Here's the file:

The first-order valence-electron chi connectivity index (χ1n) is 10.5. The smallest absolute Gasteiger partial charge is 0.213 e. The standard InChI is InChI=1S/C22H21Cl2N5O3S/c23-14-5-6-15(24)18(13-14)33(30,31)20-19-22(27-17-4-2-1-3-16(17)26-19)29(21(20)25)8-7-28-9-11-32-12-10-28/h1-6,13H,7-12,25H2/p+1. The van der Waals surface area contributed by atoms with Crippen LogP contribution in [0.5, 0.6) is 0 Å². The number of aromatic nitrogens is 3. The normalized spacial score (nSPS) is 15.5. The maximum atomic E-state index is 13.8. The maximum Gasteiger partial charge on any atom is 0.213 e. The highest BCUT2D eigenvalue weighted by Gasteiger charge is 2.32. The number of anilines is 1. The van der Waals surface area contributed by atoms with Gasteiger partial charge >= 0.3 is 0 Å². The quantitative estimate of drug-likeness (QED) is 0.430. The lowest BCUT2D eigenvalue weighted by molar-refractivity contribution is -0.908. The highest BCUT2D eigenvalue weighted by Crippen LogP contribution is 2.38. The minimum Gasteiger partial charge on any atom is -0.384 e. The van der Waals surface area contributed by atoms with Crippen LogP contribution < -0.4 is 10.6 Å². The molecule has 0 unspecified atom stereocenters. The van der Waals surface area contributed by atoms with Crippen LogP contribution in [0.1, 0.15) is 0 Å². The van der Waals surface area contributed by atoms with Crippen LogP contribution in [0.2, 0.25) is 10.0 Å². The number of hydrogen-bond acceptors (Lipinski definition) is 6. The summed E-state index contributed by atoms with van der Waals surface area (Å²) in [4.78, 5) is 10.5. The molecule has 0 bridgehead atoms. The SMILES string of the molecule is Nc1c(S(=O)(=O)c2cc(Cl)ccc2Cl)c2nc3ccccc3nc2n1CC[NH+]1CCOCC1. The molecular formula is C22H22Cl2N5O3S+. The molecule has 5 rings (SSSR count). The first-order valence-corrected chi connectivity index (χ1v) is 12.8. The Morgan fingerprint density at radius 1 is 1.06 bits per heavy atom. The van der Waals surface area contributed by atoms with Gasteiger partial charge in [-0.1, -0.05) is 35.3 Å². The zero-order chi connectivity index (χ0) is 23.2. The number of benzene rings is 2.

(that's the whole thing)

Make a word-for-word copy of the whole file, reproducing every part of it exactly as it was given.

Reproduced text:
The first-order valence-electron chi connectivity index (χ1n) is 10.5. The smallest absolute Gasteiger partial charge is 0.213 e. The standard InChI is InChI=1S/C22H21Cl2N5O3S/c23-14-5-6-15(24)18(13-14)33(30,31)20-19-22(27-17-4-2-1-3-16(17)26-19)29(21(20)25)8-7-28-9-11-32-12-10-28/h1-6,13H,7-12,25H2/p+1. The van der Waals surface area contributed by atoms with Crippen LogP contribution in [0.5, 0.6) is 0 Å². The number of aromatic nitrogens is 3. The normalized spacial score (nSPS) is 15.5. The maximum atomic E-state index is 13.8. The maximum Gasteiger partial charge on any atom is 0.213 e. The highest BCUT2D eigenvalue weighted by Gasteiger charge is 2.32. The number of anilines is 1. The van der Waals surface area contributed by atoms with Gasteiger partial charge >= 0.3 is 0 Å². The quantitative estimate of drug-likeness (QED) is 0.430. The lowest BCUT2D eigenvalue weighted by molar-refractivity contribution is -0.908. The highest BCUT2D eigenvalue weighted by Crippen LogP contribution is 2.38. The minimum Gasteiger partial charge on any atom is -0.384 e. The van der Waals surface area contributed by atoms with Crippen LogP contribution < -0.4 is 10.6 Å². The molecule has 0 unspecified atom stereocenters. The van der Waals surface area contributed by atoms with Crippen LogP contribution in [0.1, 0.15) is 0 Å². The van der Waals surface area contributed by atoms with Crippen LogP contribution in [0.2, 0.25) is 10.0 Å². The number of hydrogen-bond acceptors (Lipinski definition) is 6. The summed E-state index contributed by atoms with van der Waals surface area (Å²) in [4.78, 5) is 10.5. The molecule has 0 bridgehead atoms. The SMILES string of the molecule is Nc1c(S(=O)(=O)c2cc(Cl)ccc2Cl)c2nc3ccccc3nc2n1CC[NH+]1CCOCC1. The molecular formula is C22H22Cl2N5O3S+. The molecule has 5 rings (SSSR count). The first-order valence-corrected chi connectivity index (χ1v) is 12.8. The Morgan fingerprint density at radius 1 is 1.06 bits per heavy atom. The van der Waals surface area contributed by atoms with Gasteiger partial charge in [-0.1, -0.05) is 35.3 Å². The zero-order chi connectivity index (χ0) is 23.2. The number of benzene rings is 2.